It may surprise you to hear that not all processed foods are bad for you.
Frozen vegetables for example are processed, retaining all the original nutrients if not more thanks to advanced processing technologies. Milk and yoghurt are also processed, yet they remain close to their natural form.
It is not the general processing of foods that makes them ready for consumption but rather a nutritional problem, rather it is ultra-processed foods that we need to reduce in the diet.
Ultra-processed foods are highly engineered, contain many ingredients, and are generally very different from the original food they come from.
Cheese, for example, is very different from cheese, as french fries are very different from potatoes. In these examples, food manufacturers add extra flavors, sugars, fats, and often chemicals to produce entirely new food, foods that are rarely healthy.
Specifically, it is a highly processed food that has been linked to weight gain and lifestyle diseases including type 2 diabetes.
There are also a host of ultra-processed foods that masquerade as relatively “healthy” options but a closer look at how they are made, and the ingredients they are made from will reveal that they are not always as healthy as they are perceived. .
Plant foods are naturally given a healthy aura with the perception that “milk” that comes from nuts, legumes or oats should be healthier than animal foods.
But the truth is that fully plant-based milk is highly processed to produce a milk-like product that comes from foods that don’t actually produce milk.
A quick check of the ingredient list for your favorite nut or cereal milk will reveal if it’s a list of additives including sugars and oils that turn nuts or grains into a milk-like food. Additives such as protein and vitamins are then added back into the mix. Less in fat and calories yes, but less processing no.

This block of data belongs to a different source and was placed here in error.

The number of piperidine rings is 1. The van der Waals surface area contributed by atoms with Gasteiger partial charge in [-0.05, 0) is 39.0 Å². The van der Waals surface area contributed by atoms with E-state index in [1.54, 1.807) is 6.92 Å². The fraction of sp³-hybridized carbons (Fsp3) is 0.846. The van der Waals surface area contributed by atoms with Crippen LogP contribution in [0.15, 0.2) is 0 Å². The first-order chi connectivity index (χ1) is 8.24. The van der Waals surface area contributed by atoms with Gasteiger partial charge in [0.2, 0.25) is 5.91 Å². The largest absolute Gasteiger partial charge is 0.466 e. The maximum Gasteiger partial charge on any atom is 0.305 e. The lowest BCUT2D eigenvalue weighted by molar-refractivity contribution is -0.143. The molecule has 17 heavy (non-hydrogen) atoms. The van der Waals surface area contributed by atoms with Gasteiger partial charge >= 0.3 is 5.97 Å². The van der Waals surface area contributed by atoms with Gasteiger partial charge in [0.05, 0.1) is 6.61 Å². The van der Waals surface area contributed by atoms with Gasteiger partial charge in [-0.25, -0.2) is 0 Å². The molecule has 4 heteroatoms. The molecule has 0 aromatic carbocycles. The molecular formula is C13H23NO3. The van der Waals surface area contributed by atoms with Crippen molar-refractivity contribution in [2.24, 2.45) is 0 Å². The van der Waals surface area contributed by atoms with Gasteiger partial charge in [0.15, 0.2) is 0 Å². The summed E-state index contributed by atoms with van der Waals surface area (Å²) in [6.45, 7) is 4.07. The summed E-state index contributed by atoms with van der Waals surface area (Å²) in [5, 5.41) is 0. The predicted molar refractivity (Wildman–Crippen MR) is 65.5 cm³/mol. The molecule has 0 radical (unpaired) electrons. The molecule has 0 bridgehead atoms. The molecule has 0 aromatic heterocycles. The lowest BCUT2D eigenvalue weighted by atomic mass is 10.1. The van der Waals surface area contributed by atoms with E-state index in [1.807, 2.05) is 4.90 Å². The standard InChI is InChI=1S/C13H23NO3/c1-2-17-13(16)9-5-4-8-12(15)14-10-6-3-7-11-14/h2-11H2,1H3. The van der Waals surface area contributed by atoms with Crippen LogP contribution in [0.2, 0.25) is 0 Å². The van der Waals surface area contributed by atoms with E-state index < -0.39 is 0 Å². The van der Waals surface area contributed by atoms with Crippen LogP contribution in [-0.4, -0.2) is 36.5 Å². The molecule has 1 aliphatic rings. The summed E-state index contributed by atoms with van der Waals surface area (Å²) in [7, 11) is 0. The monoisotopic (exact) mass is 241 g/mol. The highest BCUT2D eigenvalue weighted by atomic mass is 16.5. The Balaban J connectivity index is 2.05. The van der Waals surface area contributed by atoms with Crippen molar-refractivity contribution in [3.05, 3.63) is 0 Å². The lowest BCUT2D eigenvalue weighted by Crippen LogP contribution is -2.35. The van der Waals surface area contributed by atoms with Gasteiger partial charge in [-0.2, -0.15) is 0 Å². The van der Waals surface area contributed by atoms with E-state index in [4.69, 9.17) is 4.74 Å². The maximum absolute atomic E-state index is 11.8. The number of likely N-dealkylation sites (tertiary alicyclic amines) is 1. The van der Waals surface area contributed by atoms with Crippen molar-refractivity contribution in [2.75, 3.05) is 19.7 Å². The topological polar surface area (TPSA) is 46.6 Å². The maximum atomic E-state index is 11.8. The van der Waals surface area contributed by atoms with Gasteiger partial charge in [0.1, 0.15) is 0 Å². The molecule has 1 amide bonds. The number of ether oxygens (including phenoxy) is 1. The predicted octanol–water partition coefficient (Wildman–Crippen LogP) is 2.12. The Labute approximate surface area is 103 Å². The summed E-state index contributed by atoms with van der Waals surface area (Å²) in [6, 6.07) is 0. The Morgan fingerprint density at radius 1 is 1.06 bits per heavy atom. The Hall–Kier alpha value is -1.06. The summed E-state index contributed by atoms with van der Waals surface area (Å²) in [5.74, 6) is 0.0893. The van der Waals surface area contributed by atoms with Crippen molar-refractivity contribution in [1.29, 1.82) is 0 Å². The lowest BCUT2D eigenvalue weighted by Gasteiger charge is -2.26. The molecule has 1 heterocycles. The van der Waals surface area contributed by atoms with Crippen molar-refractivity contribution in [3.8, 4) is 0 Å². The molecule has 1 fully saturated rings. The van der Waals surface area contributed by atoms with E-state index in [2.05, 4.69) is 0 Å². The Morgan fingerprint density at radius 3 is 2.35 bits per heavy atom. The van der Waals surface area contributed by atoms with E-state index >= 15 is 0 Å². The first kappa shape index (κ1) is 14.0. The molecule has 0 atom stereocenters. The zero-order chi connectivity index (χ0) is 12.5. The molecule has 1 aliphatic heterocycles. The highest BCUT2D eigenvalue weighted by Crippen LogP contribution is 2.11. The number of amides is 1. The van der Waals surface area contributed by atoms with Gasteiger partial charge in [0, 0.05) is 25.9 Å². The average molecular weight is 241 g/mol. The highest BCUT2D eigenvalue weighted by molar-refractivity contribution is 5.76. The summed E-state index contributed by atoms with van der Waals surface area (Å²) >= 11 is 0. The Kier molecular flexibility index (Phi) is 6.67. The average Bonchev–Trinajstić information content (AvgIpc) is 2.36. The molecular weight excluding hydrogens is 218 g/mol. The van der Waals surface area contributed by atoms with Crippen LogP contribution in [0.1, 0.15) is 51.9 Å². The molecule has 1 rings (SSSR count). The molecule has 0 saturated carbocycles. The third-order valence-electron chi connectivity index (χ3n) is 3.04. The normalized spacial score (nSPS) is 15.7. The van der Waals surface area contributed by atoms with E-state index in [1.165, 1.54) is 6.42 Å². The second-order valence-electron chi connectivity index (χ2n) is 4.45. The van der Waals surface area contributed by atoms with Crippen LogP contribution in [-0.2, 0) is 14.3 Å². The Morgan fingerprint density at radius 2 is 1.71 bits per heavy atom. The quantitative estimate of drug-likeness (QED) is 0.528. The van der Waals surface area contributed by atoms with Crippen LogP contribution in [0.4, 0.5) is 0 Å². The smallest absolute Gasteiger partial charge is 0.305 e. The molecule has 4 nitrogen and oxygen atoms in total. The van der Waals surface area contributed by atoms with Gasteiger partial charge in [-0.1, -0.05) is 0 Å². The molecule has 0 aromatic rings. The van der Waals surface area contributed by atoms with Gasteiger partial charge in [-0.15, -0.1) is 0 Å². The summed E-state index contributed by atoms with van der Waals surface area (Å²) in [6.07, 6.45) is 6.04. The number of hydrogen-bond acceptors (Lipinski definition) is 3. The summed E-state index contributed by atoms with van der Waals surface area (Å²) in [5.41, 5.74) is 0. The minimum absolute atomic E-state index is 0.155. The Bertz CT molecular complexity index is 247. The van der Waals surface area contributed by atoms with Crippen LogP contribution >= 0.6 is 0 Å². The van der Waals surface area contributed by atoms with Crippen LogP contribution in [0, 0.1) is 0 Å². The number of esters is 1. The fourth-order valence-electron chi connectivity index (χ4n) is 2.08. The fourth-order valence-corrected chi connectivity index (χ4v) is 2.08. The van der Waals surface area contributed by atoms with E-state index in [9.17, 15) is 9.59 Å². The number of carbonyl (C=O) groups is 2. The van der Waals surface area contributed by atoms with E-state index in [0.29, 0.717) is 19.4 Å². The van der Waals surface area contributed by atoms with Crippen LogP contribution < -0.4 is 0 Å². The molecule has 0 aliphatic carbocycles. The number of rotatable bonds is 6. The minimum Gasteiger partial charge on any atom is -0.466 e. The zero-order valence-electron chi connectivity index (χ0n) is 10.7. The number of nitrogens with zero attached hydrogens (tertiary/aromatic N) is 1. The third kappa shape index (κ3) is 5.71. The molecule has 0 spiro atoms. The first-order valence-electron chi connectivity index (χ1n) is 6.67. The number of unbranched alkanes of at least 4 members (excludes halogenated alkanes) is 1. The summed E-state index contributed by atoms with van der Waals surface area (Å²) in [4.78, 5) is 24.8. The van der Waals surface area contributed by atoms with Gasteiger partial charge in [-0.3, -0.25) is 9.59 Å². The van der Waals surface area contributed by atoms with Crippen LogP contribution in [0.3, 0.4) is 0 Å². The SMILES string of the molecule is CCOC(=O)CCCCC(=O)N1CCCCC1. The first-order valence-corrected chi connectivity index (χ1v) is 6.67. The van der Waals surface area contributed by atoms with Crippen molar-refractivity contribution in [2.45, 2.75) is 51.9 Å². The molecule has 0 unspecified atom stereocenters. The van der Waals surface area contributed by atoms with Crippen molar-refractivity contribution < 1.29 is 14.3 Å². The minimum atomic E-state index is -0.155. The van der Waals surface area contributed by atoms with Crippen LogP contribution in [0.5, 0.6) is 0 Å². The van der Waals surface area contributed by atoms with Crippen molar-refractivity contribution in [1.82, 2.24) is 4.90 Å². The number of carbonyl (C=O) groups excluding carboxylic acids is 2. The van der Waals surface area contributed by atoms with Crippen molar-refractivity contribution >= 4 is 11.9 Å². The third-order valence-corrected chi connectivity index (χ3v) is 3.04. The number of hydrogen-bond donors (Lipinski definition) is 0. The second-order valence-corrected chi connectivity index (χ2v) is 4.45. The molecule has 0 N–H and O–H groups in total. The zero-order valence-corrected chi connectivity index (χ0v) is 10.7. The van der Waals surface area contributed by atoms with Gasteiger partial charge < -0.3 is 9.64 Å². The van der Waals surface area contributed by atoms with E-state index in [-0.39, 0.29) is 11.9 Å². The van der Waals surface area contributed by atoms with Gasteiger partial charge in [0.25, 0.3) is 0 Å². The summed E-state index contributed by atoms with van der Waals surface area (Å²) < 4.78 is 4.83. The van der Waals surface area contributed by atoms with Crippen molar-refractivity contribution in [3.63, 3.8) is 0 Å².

A relatively new addition to the baking aisle, rolls are lighter in look and feel than regular bread, and thus are often interpreted as healthier alternatives to sliced bread, but this is not the case.
It takes significant physical processing to turn a bean into a flat white shell, concentrating the naturally occurring carbohydrates and stripping the bean of some of its natural nutrient content. In fact, whole-grain and whole-grain varieties are better than white rolls but certainly not better nutritionally than a dense grain loaf.
Located in the healthy foods section of supermarkets, you might be forgiven for assuming that your pet’s go-to for an after-gym snack is a healthy choice.
But a quick scan of the ingredients list is likely to reveal a long list of ingredients, many of which you may not recognize.
Concentrated protein isn’t overly palatable, which means it needs a bunch of additives to make it not only taste good, but turn it into an edible bar, bite, or ball. The source of the protein may be a protein bar, which is a natural, unprocessed food.
Meat is not meat
If you prefer to avoid animal foods, meat substitutes made with wheat gluten, vegetables, soybeans, and protein powders can be a nutritious food choice.
But they can also be ultra-processed foods designed to look, taste and feel like meat, chicken, fish, or any other animal protein minus any of the natural nutrients like protein, zinc, and iron that you find in animal protein.
It can also be packed with added oils, sugars, salts, colors and flavor enhancers which doesn’t mean it’s always technically “healthier” than the meat itself.
The bright colors and veggie bases may scream all things healthy, but there’s not much about healthy commercial dips.
Sure, if you’re making hummus at home or mashing it yourself and turning it into the jack, your dip is minimally processed but common supermarket tubs are full of vegetable oils, flavors, stabilizers, and colors to give a flavorful blend that may be both flavorful and flavorful. It is somewhat similar to capsicum, eggplant, or beetroot, albeit in a super processed form. Combine them with ultra-processed white rice crackers and you’ve got a super-processed snack mix.
author Suzy Borrell He is a leading Australian Dietitian and Dietitian, and founder of formalco-hosted feeding sofa audio notation and a prominent media speaker, with regular appearances in both print and television media commenting on all areas of diet, weight loss, and nutrition.
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